It’s been about three months since our little winged friends moved in and they’ve been really busy! Our Top Bar Hive is about 80% filled and with the recent rains and resulting vegetation, it doesn’t look like they’re going to have to stop production anytime soon. Since their stores were so plentiful, we thought it would be safe to harvest a couple of bars of honey.
Since we weren’t planning on harvesting until next year (I tell you, the bees have been super busy!), we were a bit unprepared with the proper tools. Luckily Jim found a great video tutorial on using a paint strainer from OutOfABlueSky on YouTube. I didn’t even know these little mesh bags used to strain particles out of paint existed but they’re great for honey purification. Our honey was new so it was easy to break down the comb with just our potato masher. We even mashed some of it with our hands. Perfect excuse to lick the honey off our fingers! Don’t worry, we made sure to remove any accidental bee casualties before dipping our hands in. Don’t forget that bees can still sting after they’ve died!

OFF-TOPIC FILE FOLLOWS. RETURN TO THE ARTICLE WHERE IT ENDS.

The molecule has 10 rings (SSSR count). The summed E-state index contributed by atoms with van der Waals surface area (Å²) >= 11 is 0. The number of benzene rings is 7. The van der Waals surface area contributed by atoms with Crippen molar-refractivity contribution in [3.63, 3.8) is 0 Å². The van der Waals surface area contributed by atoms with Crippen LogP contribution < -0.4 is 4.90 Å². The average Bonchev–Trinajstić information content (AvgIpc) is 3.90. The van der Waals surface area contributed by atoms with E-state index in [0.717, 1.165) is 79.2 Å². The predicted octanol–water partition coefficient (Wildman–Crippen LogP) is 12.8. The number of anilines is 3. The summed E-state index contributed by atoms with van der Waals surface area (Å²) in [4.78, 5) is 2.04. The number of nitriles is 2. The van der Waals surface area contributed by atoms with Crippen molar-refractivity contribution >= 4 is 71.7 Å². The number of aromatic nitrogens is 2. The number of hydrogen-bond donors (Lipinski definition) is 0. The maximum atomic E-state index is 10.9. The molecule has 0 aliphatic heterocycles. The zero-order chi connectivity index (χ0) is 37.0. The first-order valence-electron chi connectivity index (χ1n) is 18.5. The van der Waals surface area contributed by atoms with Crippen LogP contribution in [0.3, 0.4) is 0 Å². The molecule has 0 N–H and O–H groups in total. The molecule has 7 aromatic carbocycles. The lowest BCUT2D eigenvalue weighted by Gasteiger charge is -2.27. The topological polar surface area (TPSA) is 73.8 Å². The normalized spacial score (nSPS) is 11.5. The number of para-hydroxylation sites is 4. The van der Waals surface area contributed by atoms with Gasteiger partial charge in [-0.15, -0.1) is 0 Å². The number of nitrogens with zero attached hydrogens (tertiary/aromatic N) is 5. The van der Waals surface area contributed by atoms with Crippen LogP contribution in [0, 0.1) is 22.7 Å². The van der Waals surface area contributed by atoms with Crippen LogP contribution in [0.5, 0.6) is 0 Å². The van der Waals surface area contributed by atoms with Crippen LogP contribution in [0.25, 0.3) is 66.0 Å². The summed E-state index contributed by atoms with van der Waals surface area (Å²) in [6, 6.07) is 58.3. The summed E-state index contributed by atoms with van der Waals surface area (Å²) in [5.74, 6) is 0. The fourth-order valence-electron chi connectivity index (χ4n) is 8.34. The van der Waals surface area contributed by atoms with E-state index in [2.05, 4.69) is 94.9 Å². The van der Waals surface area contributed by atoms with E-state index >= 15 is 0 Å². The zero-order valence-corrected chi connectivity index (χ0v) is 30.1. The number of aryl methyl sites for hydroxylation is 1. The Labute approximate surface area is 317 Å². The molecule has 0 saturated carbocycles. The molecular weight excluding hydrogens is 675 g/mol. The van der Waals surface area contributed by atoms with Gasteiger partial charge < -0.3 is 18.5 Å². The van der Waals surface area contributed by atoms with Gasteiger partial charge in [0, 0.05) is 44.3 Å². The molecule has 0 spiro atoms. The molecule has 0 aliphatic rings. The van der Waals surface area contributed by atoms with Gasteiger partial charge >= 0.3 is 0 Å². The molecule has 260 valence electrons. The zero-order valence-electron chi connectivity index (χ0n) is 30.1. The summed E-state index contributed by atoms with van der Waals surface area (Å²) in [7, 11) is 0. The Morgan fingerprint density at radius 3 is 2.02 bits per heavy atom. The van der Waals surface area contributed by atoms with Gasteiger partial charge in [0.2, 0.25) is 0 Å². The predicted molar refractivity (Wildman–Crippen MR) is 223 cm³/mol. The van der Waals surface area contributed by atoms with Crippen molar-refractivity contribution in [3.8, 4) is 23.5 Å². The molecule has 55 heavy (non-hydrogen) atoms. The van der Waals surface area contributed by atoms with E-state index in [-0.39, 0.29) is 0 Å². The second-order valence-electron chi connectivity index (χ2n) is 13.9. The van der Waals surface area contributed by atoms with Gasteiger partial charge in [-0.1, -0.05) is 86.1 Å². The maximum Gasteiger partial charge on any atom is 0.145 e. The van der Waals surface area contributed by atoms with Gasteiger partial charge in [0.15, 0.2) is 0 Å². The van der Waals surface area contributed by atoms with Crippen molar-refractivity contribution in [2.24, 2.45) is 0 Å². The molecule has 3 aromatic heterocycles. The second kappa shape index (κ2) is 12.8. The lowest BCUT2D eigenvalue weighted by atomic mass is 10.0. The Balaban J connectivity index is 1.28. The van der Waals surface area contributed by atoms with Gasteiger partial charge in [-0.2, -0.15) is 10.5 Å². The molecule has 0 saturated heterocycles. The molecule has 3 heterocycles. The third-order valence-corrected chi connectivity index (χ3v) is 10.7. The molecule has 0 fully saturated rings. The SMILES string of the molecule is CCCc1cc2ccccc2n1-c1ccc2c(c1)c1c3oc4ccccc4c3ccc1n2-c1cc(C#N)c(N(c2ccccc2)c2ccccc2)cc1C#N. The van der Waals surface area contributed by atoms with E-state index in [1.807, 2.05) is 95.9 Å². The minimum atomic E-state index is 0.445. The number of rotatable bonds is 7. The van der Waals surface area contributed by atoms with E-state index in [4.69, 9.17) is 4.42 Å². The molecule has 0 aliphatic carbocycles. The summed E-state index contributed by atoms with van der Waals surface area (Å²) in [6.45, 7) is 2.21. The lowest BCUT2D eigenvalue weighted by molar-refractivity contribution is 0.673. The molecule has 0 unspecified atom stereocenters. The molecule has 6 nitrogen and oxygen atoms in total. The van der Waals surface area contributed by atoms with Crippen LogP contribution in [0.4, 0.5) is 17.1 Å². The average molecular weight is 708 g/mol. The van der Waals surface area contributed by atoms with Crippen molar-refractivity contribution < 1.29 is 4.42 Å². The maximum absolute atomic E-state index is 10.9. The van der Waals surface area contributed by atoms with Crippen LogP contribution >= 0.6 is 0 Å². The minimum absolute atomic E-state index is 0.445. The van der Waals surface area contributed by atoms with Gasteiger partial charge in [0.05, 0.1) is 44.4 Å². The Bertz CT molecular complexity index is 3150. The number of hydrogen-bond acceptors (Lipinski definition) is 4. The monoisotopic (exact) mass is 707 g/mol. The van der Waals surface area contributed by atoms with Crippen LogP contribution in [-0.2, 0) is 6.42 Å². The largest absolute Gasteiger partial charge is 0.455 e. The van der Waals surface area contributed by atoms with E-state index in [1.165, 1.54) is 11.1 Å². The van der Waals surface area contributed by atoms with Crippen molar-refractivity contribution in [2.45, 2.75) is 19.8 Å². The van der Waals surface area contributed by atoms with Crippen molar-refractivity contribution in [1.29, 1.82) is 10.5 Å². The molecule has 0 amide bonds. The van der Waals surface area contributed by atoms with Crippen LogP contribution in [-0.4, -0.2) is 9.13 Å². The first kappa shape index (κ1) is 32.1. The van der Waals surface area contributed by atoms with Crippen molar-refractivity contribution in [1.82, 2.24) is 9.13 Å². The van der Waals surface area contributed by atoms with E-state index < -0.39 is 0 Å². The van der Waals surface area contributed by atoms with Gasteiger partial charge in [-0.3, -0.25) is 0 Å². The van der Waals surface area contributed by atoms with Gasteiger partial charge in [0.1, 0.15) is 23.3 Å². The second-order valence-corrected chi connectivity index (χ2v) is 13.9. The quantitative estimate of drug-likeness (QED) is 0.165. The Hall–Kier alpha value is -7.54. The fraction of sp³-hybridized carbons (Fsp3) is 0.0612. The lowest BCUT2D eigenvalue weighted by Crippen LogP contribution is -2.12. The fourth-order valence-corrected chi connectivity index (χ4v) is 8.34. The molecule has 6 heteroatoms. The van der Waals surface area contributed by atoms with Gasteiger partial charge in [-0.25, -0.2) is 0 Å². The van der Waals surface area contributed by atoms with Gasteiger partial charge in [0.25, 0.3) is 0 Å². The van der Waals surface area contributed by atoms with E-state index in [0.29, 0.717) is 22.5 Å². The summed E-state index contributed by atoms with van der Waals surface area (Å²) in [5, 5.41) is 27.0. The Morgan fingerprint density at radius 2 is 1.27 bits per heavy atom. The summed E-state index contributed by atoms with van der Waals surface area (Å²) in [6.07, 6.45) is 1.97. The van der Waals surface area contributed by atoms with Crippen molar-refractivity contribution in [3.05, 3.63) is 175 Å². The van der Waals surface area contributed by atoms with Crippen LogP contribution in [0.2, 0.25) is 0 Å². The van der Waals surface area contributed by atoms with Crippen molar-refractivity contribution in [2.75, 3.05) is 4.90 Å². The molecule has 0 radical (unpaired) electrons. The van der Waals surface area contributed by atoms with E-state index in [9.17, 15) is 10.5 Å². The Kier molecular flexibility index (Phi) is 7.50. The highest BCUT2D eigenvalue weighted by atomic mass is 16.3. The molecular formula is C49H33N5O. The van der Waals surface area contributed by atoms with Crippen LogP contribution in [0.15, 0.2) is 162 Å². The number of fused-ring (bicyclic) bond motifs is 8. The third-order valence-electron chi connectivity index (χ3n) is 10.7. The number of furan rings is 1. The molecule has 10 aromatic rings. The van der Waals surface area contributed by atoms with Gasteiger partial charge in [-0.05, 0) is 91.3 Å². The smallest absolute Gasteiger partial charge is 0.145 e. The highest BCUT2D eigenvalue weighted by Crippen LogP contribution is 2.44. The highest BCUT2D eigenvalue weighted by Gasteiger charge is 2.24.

Of course, the kids couldn’t resist taste-testing and since we knew exactly what was in our honey, we were more than ok with it! (For more info, read Tests Show Most Store Honey Isn’t Honey, Food Safety News, Nov. 7, 2011)
After letting the honey steep through the strainer into the bottom bucket for a few days, we opened it to find wonderful, pure, raw honey! Sure, this method doesn’t strain out as much as other commercial options but we had a great time doing this as a family and all the extra pollen that was to small to strain will help with our allergies!
Stay tuned for the next update where we will probably talk about getting the hive ready for winter by knitting 30 thousand little hats and scarves. 😀